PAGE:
Cilka’s Journey is the long awaited sequel after Heather Morris’ The Tattooist of Auschwitz. If you haven’t read that one yet, just do and thank me later… my review of that one is here. It’s a story of love that started in an improbable situation, and against all odds survived. I was reluctant to pick this one up for a couple reasons, but mostly for the saturation of WWII, and Holocaust fiction in the last couple years. Eventually, I caved and decided to read it when I reflected on who Cilka was in The Tattooist of Auschwitz.
Cilka was a background character in The Tattooist, and based on a real person. Cilka Klein was 18 years old when Auschwitz-Birkenau was liberated by the Soviet soldiers, but because of her “job” she was sentenced to a labour camp on being a collaborator. The labour camp, Vorkuta gulag, was in Siberia. She was sentenced for 15 years, and had multiple jobs while there. Beyond making a large impact for the betterment of the prisoners there, she also met the man who later becomes her husband.
This is a story is told in a very similar fashion to The Tattooist, which I think readers will really enjoy. The story jumps back and forth between her time in Auschwitz-Birkenau, and now her time in Vorkuta. If you haven’t read the first book in the series, Cilka was forced to choose either to become a prostitute for a head officer in the camp, or her own death. She chose to live, and unfortunately for her, choosing to live meant she had to be raped, and become an overseer to the women who were ultimately going to be sent to the gas chambers. Throughout this novel, Cilka is constantly haunted by the guilt and shame of her past. During her sentence at Vorkuta it seems she is trying to redeem herself for this haunted past. She becomes a nurse, and saves many people. She also tries to change the protocols within the hospital, and succeeds multiple times.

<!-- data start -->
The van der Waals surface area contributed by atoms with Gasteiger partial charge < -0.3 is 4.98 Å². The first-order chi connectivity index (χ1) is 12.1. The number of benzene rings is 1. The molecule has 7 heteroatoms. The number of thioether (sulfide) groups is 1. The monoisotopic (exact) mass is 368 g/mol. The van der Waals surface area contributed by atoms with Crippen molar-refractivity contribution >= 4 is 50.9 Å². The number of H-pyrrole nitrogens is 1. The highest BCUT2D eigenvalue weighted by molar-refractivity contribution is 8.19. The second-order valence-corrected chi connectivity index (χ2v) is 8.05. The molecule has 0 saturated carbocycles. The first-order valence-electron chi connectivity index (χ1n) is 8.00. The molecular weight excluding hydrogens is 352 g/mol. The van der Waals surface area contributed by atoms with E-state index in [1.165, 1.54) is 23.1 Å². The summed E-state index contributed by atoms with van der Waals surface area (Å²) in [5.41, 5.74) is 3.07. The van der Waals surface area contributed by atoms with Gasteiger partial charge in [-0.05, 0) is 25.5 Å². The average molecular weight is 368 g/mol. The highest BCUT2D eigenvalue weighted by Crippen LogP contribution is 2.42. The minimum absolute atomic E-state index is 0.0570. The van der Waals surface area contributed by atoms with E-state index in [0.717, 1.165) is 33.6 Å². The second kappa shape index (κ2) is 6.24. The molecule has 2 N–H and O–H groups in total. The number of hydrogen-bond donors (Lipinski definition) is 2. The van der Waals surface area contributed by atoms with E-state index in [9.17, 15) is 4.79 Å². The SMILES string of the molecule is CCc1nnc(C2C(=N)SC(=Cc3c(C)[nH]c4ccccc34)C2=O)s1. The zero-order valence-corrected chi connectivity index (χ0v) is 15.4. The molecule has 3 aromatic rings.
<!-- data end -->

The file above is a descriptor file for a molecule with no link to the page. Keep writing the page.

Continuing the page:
Then when Cilka least expects to find love, she does. This is the clencher to the story, and it sets her up for almost an “happily ever after” of sorts. Unfortunately, this is the part of the story that I lost interest in. I found Cilka’s experience as a nurse much more fascinating. The love story I think is really interesting, because it is based on her real life, but I just found that the writing kind of lagged here.
Heather Morris has been receiving criticism on the fact that it may not be the most historically accurate. Morris has spoken out defending this by saying that she has actually interviewed Lale for the first novel, and then for the sequel interviewing the people who surrounded Cilka. Because Cilka had already passed away before Morris started to write this, she had to rely on the sources that surround her. Not only had Morris done interviews, but she also did her research on the records that were kept at the camps, and also at Vorkuta gulag. Obviously Morris had to take liberties to write a fictional novel. I wish people would remember that the reason so many people read it, is because she has written a beautifully told novel… that is fiction based on some facts. It is a great story, and I think so different from the WWII/Holocaust novels that we have been reading lately.
Anywho, that’s all for today. Until next time, happy reading!